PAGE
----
Last fall, according to documents on file with the federal Securities and Exchange Commission, the younger Blue brothers sold their interest in Alliance to Oceanic Exploration Company, a public company controlled by their father, for $581,000. "Revenue generated by the employment agency averaged $302,000 per month since the acquisition," the filing says, "however, margins remain small mainly due to the highly competitive nature of the industry in San Diego. Alliance spent $92,000 from July through November 2000 on an intensive advertising and marketing campaign that has provided good name recognition." The filing makes no mention of the pending federal lawsuits against the company and the Blue brothers.
Oceanic and its subsidiaries, according to the filing, "have historically been engaged in the business of acquiring oil and gas concessions covering large blocks of acreage in all areas of the world." The company's oil interests are off the coast of Greece, the filing says, as well as the North Aegean Sea, in the East China Sea, and in the Timor Gap, a strait that lies between East Timor and Australia. Last year the firm won an $8,614,789 court settlement from a partner in the Greek oil concessions. It used a portion of that money to pay for the Alliance acquisition, as well as to pay off a $1.2 million note to companies controlled by James Neal Blue. The company was also involved in drilling an exploratory oil well in Finney County, Kansas. The filing says the well turned out to be a dry hole. In all, the company says, its oil and gas interests are worth $39 million.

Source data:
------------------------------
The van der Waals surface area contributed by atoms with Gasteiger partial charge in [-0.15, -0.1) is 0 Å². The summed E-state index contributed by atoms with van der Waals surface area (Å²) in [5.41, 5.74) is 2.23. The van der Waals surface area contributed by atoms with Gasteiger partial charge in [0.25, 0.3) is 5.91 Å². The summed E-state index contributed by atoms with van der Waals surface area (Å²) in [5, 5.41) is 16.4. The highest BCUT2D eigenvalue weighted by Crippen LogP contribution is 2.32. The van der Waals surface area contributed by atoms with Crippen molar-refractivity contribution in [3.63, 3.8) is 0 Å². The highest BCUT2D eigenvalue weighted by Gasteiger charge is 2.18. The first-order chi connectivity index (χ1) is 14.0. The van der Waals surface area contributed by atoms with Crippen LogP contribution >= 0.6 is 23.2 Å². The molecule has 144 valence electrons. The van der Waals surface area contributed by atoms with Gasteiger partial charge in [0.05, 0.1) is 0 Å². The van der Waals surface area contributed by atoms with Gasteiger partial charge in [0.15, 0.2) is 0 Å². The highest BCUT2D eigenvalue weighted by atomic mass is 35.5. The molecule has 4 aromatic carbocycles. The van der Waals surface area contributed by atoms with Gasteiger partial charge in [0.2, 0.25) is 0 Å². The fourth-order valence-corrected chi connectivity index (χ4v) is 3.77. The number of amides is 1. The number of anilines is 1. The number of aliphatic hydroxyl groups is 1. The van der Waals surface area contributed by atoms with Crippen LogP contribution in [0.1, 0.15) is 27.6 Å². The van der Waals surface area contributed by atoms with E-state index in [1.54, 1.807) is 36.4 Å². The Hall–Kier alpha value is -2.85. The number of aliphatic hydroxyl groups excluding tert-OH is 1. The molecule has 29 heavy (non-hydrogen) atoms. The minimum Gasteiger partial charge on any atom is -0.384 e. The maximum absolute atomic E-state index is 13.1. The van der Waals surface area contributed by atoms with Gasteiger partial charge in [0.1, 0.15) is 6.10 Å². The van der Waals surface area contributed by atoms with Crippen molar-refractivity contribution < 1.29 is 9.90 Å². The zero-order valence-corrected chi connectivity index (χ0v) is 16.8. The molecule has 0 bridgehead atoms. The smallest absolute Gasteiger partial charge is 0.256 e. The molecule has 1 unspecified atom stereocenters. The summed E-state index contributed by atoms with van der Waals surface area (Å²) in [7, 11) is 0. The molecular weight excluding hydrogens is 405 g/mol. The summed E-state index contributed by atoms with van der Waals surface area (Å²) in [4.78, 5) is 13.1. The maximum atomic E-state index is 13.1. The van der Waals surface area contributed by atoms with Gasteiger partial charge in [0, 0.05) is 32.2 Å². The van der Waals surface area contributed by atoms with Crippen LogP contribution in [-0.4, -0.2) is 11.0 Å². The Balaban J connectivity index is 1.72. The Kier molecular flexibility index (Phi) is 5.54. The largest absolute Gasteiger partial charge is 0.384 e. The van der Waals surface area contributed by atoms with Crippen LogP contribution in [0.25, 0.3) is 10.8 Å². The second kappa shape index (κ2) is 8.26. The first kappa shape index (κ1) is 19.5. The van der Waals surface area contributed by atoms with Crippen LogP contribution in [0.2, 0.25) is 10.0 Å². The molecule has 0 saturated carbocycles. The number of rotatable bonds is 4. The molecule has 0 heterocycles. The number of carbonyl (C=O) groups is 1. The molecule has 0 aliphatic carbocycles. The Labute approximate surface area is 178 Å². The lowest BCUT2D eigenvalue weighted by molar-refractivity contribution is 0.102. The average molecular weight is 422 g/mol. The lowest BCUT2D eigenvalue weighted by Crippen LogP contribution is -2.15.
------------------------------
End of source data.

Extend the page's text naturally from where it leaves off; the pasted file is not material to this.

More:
As for its newly acquired subsidiary, Alliance Staffing, Oceanic says that earlier this year it gave "notice of termination" to Audrey Voyles, Alliance's president, who was named as a defendant in the Kholi case. According to the terms of her three-year employment contract of March 31, 2000, the filing says, "Ms. Voyles is to be paid a base salary of $160,000 per year to perform the duties and responsibilities of president of the Alliance Division. In the event employment is terminated before the contract expires, the employee is entitled to sixty (60) days written notice and six (6) months severance pay, unless terminated for cause. Ms. Voyles was given notice of termination on March 26, 2001. Accordingly, the Company intends to honor the terms of her employment contract."
Attorneys for the defendants in the case have filed documents denying the charges. Earlier attempts at a settlement of the matter ended in failure, and a trial date has been set for next summer.